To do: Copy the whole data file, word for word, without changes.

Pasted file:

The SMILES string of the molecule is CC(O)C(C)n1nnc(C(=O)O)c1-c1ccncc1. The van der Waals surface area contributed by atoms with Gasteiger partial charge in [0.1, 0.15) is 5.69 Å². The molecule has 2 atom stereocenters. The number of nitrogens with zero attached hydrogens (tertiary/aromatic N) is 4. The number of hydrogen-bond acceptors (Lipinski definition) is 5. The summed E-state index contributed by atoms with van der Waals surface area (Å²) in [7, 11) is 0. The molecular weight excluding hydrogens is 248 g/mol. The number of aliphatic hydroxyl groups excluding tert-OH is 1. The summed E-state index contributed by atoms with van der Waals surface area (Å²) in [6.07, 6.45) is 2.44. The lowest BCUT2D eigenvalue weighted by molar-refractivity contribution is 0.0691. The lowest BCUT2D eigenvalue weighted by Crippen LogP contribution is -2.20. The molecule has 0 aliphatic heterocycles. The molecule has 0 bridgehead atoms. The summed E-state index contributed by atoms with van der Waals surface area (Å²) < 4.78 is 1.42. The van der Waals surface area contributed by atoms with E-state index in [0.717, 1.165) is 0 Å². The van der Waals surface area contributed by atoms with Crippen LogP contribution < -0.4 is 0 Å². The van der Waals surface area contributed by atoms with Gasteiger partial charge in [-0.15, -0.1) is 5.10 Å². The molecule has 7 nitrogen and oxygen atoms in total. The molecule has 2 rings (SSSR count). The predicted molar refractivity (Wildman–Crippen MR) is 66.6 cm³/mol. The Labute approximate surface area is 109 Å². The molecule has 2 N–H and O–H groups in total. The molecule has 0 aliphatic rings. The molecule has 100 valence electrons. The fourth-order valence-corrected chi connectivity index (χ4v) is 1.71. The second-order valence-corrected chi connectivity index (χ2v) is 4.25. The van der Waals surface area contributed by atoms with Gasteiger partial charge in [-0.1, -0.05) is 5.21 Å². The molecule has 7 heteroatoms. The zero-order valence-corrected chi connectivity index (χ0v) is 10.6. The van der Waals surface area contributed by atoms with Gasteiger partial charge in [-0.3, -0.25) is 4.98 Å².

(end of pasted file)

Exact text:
The SMILES string of the molecule is CC(O)C(C)n1nnc(C(=O)O)c1-c1ccncc1. The van der Waals surface area contributed by atoms with Gasteiger partial charge in [0.1, 0.15) is 5.69 Å². The molecule has 2 atom stereocenters. The number of nitrogens with zero attached hydrogens (tertiary/aromatic N) is 4. The number of hydrogen-bond acceptors (Lipinski definition) is 5. The summed E-state index contributed by atoms with van der Waals surface area (Å²) in [7, 11) is 0. The molecular weight excluding hydrogens is 248 g/mol. The number of aliphatic hydroxyl groups excluding tert-OH is 1. The summed E-state index contributed by atoms with van der Waals surface area (Å²) in [6.07, 6.45) is 2.44. The lowest BCUT2D eigenvalue weighted by molar-refractivity contribution is 0.0691. The lowest BCUT2D eigenvalue weighted by Crippen LogP contribution is -2.20. The molecule has 0 aliphatic heterocycles. The molecule has 0 bridgehead atoms. The summed E-state index contributed by atoms with van der Waals surface area (Å²) < 4.78 is 1.42. The van der Waals surface area contributed by atoms with E-state index in [0.717, 1.165) is 0 Å². The van der Waals surface area contributed by atoms with Crippen LogP contribution < -0.4 is 0 Å². The van der Waals surface area contributed by atoms with Gasteiger partial charge in [-0.15, -0.1) is 5.10 Å². The molecule has 7 nitrogen and oxygen atoms in total. The molecule has 2 rings (SSSR count). The predicted molar refractivity (Wildman–Crippen MR) is 66.6 cm³/mol. The Labute approximate surface area is 109 Å². The molecule has 2 N–H and O–H groups in total. The molecule has 0 aliphatic rings. The molecule has 100 valence electrons. The fourth-order valence-corrected chi connectivity index (χ4v) is 1.71. The second-order valence-corrected chi connectivity index (χ2v) is 4.25. The van der Waals surface area contributed by atoms with Gasteiger partial charge in [-0.1, -0.05) is 5.21 Å². The molecule has 7 heteroatoms. The zero-order valence-corrected chi connectivity index (χ0v) is 10.6. The van der Waals surface area contributed by atoms with Gasteiger partial charge in [-0.3, -0.25) is 4.98 Å².